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Int J Epidemiol. 2005 Apr;34(2):260-7. Epub 2004 Aug 27.

How far are socioeconomic differences in coronary heart disease hospitalization, all-cause mortality and cardiovascular mortality among adult Swedish males attributable to negative childhood circumstances and behaviour in adolescence?

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  • 1Division of Occupational Health, Department of Public Health Sciences, Karolinska Institute, Stockholm, Sweden.



Coronary heart disease (CHD) and mortality are unevenly distributed between social classes, the lower being disadvantaged compared with the higher. Adverse social circumstances in childhood have been related to an increased risk of CHD and mortality in adulthood. The present purpose was to investigate the effect of differences in social disadvantage in early life on later differences in risk of CHD, all-cause mortality, and cardiovascular mortality between socioeconomic groups among Swedish men aged 40-50.


Data on circumstances in childhood and adolescence, e.g. crowded housing and low social position of the father, measured at age 9-11, was collected among 49,323 men, born in 1949-51, and conscripted for compulsory military training in 1969/70. Data on adult socioeconomic position was obtained from the 1990 census, data on CHD from the Swedish In-patient Care register 1991-2000, and data on mortality from the Causes of Death register 1991-2000.


A social gradient was found for all health outcomes. The relative risk of CHD, all-cause mortality, and cardiovascular mortality among unskilled workers compared with that among high-level non-manual employees was 1.82 (95% CI: 1.36, 2.44), 2.24 (95% CI: 1.72, 2.93), and 2.38 (95% CI: 1.47, 3.86) respectively. The early life risk indicators, such as crowded housing and low childhood social position (measured at age 9-11), short stature (measured at age 18-20), and low education (reported at age 18-20), were more common among those who in 1990 (i.e. at age 39-41) were manual workers than among those who were in non-manual occupations. In multivariate analyses, considering the indicators of childhood social disadvantage and adjusting for lifestyle factors established at age 18-20, (smoking, alcohol consumption, overweight) the increased relative risk of CHD hospitalization and cardiovascular mortality in the four categories of employed workers was reduced by 72-100%.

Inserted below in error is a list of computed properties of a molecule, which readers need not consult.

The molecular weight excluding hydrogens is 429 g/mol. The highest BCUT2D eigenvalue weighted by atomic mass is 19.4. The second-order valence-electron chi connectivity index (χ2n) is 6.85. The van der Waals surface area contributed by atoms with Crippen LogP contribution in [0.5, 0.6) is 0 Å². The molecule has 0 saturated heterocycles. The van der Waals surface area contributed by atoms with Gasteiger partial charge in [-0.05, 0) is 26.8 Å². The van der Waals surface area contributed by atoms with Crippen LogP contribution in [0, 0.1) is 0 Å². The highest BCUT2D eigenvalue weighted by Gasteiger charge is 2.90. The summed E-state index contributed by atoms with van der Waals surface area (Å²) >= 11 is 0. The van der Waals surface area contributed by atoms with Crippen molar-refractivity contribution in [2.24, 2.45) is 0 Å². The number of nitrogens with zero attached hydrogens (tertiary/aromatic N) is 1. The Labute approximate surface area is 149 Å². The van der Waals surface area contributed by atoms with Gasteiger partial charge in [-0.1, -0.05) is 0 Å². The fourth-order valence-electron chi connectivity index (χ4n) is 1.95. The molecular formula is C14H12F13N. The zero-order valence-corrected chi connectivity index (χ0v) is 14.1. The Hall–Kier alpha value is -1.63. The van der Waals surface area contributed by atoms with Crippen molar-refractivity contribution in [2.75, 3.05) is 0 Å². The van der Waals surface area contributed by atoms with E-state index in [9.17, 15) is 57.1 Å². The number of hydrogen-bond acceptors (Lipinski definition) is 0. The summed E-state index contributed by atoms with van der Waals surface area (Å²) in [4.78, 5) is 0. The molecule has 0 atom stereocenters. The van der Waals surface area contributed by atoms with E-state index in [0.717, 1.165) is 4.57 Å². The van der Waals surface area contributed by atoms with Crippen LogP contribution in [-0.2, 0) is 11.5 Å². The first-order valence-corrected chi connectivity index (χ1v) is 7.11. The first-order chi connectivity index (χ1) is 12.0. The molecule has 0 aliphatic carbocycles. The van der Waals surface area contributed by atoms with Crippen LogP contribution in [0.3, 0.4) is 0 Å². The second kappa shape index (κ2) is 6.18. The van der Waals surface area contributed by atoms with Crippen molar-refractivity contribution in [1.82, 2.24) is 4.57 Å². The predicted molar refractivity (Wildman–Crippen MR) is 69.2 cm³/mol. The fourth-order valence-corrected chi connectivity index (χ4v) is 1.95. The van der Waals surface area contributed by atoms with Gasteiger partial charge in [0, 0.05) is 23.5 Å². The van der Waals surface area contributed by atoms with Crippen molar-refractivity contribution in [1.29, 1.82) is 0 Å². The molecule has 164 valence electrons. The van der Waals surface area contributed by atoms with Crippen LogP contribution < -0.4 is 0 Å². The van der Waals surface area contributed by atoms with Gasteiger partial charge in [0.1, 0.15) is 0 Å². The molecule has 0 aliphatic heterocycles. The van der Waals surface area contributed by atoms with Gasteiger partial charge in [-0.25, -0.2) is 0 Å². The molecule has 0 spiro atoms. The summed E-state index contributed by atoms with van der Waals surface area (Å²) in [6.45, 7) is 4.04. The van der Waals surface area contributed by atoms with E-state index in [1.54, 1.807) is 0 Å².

Predictors of CHD measured in childhood and adolescence may explain a substantial part of the social gradient in CHD, cardiovascular mortality, and all-cause mortality among the 40-50 year old males studied.

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